|By Chris Jones, Las Vegas Review-Journal|
Knight Ridder/Tribune Business News
May 21, 2004 - Rossi Ralenkotter on Thursday described Las Vegas as a magical place. And in just a few weeks, the veteran tourism guru will get his long-awaited chance to ensure this city's more than 36 million annual visitors won't disappear anytime soon.
The Las Vegas Convention and Visitors Authority board on Thursday officially named Ralenkotter as the organization's next president and chief executive officer once current boss Manny Cortez steps down July 2.
Ralenkotter has spent the past 31 years promoting Las Vegas travel for the authority, including his current position as executive vice president. He called his pending promotion the realization of a lifelong dream.
"To be able to market my hometown has always been a great thrill for me," Ralenkotter said in an interview following the board meeting. "My father (Donald) worked in the gaming industry all of his life so I was exposed to that side of the city for years.
"There were some discussions about positions (in other cities) that would have been challenging and rewarding, but I believe in Las Vegas and what I'm selling."
Ralenkotter praised Cortez's legacy, which includes promoting the city through a period of unprecedented growth in the 1990s as well as during difficult periods such as the two Iraqi wars and the aftermath of the Sept. 11, 2001, terrorist attacks. He hopes to expand upon his predecessor's past successes while forging a new direction that will carry Las Vegas through the next five to 10 years.
Over the summer, Ralenkotter said he plans to meet at length with his staff to further develop ideas for a vision statement to be presented to the board next fall.
That plan will likely include efforts to improve brand awareness among potential travelers, particularly with more than 8,500 hotel rooms set to open in the next 15 months. Ralenkotter also hopes to evaluate the authority's financial strategy and evaluate potential improvements to the Las Vegas Convention Center and Cashman Center.
Ralenkotter said he'll likely wait at least a year before he names a new executive vice president, thereby allowing time to study both current employees and potential outside hires. In the meantime, he wants to expand his knowledge of the entire convention authority operation after spending the bulk of his tenure dealing largely with marketing issues.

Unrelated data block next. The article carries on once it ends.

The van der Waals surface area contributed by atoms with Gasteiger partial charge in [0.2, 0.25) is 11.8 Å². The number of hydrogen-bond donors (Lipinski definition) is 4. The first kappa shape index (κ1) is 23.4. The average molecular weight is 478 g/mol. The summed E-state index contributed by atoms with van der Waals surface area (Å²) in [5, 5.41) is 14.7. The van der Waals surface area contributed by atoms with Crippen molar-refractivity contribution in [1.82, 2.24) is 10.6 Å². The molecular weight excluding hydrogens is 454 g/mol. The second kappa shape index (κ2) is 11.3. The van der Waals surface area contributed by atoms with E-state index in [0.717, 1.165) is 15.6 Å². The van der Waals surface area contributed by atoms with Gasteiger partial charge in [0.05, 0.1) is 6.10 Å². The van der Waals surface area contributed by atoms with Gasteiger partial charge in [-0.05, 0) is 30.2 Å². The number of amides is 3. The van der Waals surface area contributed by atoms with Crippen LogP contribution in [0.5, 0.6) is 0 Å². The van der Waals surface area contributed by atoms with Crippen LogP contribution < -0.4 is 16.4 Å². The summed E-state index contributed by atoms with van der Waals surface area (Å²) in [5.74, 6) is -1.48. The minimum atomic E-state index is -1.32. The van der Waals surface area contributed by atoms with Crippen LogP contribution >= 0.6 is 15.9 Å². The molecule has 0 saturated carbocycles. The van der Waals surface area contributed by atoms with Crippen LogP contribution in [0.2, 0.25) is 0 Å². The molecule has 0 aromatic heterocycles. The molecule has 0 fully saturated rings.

Ralenkotter will receive a base salary of $225,000 during his first year as president/CEO. That's about $28,000 more per year than he now earns, though still below Cortez's final base salary of $243,360. Ralenkotter will also receive a $9,000 annual automobile allowance and is eligible for year-end performance bonuses.
"I think we're very lucky to have two fellows who make a lot of money but are awfully dedicated to making sure Las Vegas is on top of the heap in terms of entertainment destinations," Las Vegas Mayor and board member Oscar Goodman said of the executives' salaries.
Henderson Mayor and board member Jim Gibson, who helped set the paychecks of both Ralenkotter and Cortez through his role on the authority's compensation committee, said the proposed $225,000 is merited because the Las Vegas bureau includes both marketing and facilities management responsibilities.
Most major U.S. trade show markets divide those duties between separate divisions.
"This job has to be worth $225,000, in our view," said Gibson, who took part in the meeting via teleconference.
In other business Thursday, the convention authority board:
--Officially accepted Cortez's resignation and agreed to make an approximately $66,058 contribution to the longtime executive's state retirement account. That gift would allow the outgoing boss to collect an annual pension of about $219,000, or 90 percent of the salary earned during his highest-paying 36-month period as a state employee.
Cortez will have spent 35 years and two months working for various state agencies when he retires effective July 2.
--Approved the organization's budget for its fiscal 2005 beginning July 1. The convention authority plans to spend $196.7 million during the 12-month period, up 4 percent from the current fiscal year. Thanks largely to an expected gain in room tax collections, revenue is projected to increase by 6 percent to nearly $190.4 million.
Advertising is by far the largest projected expense category with a 2005 budget of $66.7 million, up 3 percent from the prior year.
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(c) 2004, Las Vegas Review-Journal. Distributed by Knight Ridder/Tribune Business News.